Given the pressures on local government finances and the prospect of further reductions in Central Government funding, councils and local authorities have been finding new ways of saving money for some time. One of these initiatives is to create more unitary authorities, which requires the combination of services under a shared roof in order to reduce overheads.
The December 2018 House of Commons Briefing Paper on ‘Local government in England: structures’ reveals that plans have been outlined to create new unitary authorities in 2019 and 2020, including in Dorset, Buckinghamshire and Northamptonshire. It is likely that others will follow, if they are not already leading this change.
If your authority is affected, the time has come to prepare for that change.
Local authority shared services and customers
If your local government office is considering, or in the process of, consolidating or joining with others then there is certainly a lot to consider: processes, technology, the services to provide, the staff to employ (or cut back on) and many more factors. It is likely that, with the best will in the world, thinking about how the public will be affected is not top of the priority list.
In some cases the assumption is that your customers, the public, will just have to adjust. In others, the anticipation is that remaining resources will become snowed under and increasingly unable to meet demand. However, there is an alternative way to see the merging of these services: as an opportunity to use new technology and approaches to better serve the public and reduce demand on employees, while allowing them to work more efficiently.
Putting the customer at the centre of local government consolidation
In this alternative way of looking at public services it is possible to put the customer at the centre of local government consolidation.
This is the approach that borough, city and county councils across the United Kingdom are taking. Rather than imagine an over-worked staff dealing with long queues, ringing phones and increasingly frustrated and unserved customers, they took a different view. They imagined a situation where meeters and greeters could welcome and direct the public when they arrived: predicting their waiting times, and automatically sending them text messages when their appointment is due. They imagined a world where it was possible to book appointments over the internet, and one where even drop-ins could be routed to the most appropriate services member without hassle. And then they turned it into reality.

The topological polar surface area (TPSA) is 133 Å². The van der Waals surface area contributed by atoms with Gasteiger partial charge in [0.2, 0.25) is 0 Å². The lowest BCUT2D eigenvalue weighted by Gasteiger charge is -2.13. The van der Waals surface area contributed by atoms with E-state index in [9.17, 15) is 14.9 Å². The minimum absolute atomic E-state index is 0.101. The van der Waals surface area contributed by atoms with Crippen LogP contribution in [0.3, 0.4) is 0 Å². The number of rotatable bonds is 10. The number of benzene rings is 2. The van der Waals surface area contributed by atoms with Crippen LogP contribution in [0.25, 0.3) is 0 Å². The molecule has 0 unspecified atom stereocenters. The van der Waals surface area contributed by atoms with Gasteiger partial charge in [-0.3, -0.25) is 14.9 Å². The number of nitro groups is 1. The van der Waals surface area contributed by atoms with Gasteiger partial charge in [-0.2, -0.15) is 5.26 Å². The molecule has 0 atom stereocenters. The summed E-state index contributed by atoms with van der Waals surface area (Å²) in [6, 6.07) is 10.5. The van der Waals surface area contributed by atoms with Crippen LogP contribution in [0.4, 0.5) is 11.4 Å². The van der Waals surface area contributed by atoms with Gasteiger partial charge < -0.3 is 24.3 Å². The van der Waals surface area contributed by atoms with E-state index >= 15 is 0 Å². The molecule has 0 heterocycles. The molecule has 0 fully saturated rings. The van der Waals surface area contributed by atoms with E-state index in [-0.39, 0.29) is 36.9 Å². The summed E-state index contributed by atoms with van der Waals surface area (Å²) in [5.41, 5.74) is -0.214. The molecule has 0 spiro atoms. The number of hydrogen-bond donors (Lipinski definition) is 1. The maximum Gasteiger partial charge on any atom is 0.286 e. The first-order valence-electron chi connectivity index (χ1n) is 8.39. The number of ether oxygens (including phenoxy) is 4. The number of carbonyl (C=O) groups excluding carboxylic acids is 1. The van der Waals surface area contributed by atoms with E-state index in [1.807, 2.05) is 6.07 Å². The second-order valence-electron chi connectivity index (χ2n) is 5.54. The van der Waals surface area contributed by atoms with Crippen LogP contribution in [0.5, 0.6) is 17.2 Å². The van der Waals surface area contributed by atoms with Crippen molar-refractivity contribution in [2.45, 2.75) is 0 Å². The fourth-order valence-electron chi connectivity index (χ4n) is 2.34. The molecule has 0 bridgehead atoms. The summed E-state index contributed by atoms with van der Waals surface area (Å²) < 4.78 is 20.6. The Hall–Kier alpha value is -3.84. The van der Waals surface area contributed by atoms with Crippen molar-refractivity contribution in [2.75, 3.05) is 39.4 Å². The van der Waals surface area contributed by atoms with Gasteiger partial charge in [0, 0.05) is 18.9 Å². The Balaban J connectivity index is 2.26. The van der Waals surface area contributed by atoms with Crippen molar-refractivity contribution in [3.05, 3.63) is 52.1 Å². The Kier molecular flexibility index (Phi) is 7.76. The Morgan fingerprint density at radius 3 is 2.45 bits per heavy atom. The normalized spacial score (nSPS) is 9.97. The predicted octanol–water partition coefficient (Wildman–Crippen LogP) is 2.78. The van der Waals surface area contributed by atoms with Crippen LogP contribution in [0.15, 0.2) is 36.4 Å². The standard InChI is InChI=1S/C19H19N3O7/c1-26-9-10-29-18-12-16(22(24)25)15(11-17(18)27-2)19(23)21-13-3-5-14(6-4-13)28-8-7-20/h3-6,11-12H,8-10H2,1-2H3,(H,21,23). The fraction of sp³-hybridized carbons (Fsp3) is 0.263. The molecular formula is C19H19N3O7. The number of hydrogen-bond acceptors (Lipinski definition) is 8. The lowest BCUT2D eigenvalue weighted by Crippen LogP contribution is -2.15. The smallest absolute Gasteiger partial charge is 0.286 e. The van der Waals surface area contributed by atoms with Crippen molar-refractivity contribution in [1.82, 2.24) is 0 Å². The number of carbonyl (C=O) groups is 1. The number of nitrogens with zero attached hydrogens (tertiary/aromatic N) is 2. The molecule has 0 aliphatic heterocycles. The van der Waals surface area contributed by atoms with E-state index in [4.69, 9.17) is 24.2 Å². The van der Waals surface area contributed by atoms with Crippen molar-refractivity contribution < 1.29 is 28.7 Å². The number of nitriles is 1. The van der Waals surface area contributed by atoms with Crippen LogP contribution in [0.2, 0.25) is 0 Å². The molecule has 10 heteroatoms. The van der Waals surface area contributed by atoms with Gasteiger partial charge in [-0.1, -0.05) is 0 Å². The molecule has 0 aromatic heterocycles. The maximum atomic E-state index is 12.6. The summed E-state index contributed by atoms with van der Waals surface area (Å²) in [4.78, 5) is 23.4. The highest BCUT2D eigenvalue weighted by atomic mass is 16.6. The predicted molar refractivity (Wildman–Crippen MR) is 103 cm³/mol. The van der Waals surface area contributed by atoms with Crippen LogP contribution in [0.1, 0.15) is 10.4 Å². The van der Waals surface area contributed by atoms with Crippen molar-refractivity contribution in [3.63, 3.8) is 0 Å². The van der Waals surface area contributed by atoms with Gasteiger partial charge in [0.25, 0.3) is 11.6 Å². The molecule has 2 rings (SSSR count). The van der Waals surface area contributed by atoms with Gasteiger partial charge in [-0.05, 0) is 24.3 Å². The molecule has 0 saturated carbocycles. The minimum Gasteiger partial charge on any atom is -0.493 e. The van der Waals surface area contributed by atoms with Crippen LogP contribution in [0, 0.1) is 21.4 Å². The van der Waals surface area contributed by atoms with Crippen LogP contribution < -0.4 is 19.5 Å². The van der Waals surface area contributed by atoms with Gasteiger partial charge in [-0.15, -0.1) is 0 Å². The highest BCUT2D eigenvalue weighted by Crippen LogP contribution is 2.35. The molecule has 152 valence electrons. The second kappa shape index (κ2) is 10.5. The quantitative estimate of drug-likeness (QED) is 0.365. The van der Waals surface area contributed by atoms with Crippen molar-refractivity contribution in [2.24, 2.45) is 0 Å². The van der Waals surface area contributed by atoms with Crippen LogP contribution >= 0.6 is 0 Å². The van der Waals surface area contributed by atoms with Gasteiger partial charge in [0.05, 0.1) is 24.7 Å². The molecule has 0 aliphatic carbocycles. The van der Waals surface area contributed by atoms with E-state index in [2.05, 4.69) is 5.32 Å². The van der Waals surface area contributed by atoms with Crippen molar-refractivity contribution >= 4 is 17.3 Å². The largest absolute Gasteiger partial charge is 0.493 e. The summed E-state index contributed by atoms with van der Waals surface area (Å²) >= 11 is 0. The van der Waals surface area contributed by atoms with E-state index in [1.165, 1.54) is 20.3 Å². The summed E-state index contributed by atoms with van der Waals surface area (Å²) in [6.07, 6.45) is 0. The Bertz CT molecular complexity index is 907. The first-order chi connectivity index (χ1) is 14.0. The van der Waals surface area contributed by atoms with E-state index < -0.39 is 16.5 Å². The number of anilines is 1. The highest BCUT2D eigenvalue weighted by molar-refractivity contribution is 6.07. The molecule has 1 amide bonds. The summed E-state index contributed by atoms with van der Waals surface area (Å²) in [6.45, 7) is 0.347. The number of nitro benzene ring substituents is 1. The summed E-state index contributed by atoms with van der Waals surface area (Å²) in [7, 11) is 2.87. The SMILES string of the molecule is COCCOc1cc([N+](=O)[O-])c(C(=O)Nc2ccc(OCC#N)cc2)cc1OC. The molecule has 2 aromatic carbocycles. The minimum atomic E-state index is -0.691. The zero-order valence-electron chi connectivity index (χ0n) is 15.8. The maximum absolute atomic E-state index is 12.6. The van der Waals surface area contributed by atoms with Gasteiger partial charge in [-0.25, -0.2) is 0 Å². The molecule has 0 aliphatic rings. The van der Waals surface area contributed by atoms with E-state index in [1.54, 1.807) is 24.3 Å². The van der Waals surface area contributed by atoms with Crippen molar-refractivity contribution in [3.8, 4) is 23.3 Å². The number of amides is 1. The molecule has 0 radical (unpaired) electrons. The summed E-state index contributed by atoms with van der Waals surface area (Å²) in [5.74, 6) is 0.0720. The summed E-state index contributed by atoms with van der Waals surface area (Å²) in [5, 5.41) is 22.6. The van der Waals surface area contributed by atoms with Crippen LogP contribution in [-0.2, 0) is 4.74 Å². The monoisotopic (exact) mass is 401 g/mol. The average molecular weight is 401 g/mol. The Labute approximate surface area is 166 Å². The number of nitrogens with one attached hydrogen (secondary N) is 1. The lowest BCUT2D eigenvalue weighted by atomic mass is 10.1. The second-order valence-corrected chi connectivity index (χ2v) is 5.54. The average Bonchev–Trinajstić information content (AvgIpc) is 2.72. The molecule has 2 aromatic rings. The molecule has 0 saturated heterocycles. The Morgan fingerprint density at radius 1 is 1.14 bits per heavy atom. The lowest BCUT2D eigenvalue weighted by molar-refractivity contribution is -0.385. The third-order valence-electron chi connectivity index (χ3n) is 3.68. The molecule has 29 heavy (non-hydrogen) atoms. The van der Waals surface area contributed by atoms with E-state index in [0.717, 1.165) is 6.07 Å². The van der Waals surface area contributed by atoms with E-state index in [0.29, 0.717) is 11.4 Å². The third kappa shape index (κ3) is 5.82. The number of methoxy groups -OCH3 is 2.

Following in the footsteps of several of our customers
With over 20 local government and multiple central government clients, we’ve seen this happening a lot already and continue to have many similar conversations with our existing customers. A connected theme among our discussions is the customer, and how their experience will be impacted, but also how this can be an opportunity to streamline services.
In order to help their local authorities increase customer satisfaction, improve front and back-office processes and digitally transform the customer experience these councils have decided to re-imagine public services using a digital approach.
Using technology to support local government service centres
Where there is increased footfall, more call centre traffic, and higher demand on staff – with less time and more skills needed – the answer can lie in using technology to help reduce the burden.
Technology can streamline services and customer experience processes, reduce the ‘cost per interaction’ with members of the public, while making sure customers are using the most relevant and efficient channels – including making phone calls and booking appointments, or even taking meetings online.
How does it work?
At heart, ACF Technologies’ queue management solution called Q-Flow is about using simple but effective tools like appointment scheduling, customer flow management and a powerful customer visit management app. Using business process management tools, ACF Technologies can connect with customer relationship management software to make recommendations for staff optimisation improvements and even help with task management.
So instead of viewing the merging of authorities and councils as a threat to your ability to serve your customers, it is worth considering how using the right technology can actually be an opportunity to
- Make cost savings
- Improve the way that customers are treated at council offices
- Use tools that give councils a hidden advantage
- Improve your customer satisfaction scores
In these times of efficiency improvements, our customers have found that using the right solution can improve their customer experience on site, as well as behind the scenes: matching your employees’ skills with your customers’ needs and make the experience better for both your employees and the public.
We think that is a great way to help councils serve the public better and that’s why we’re proud to be leading government organisations to improve their customer experience.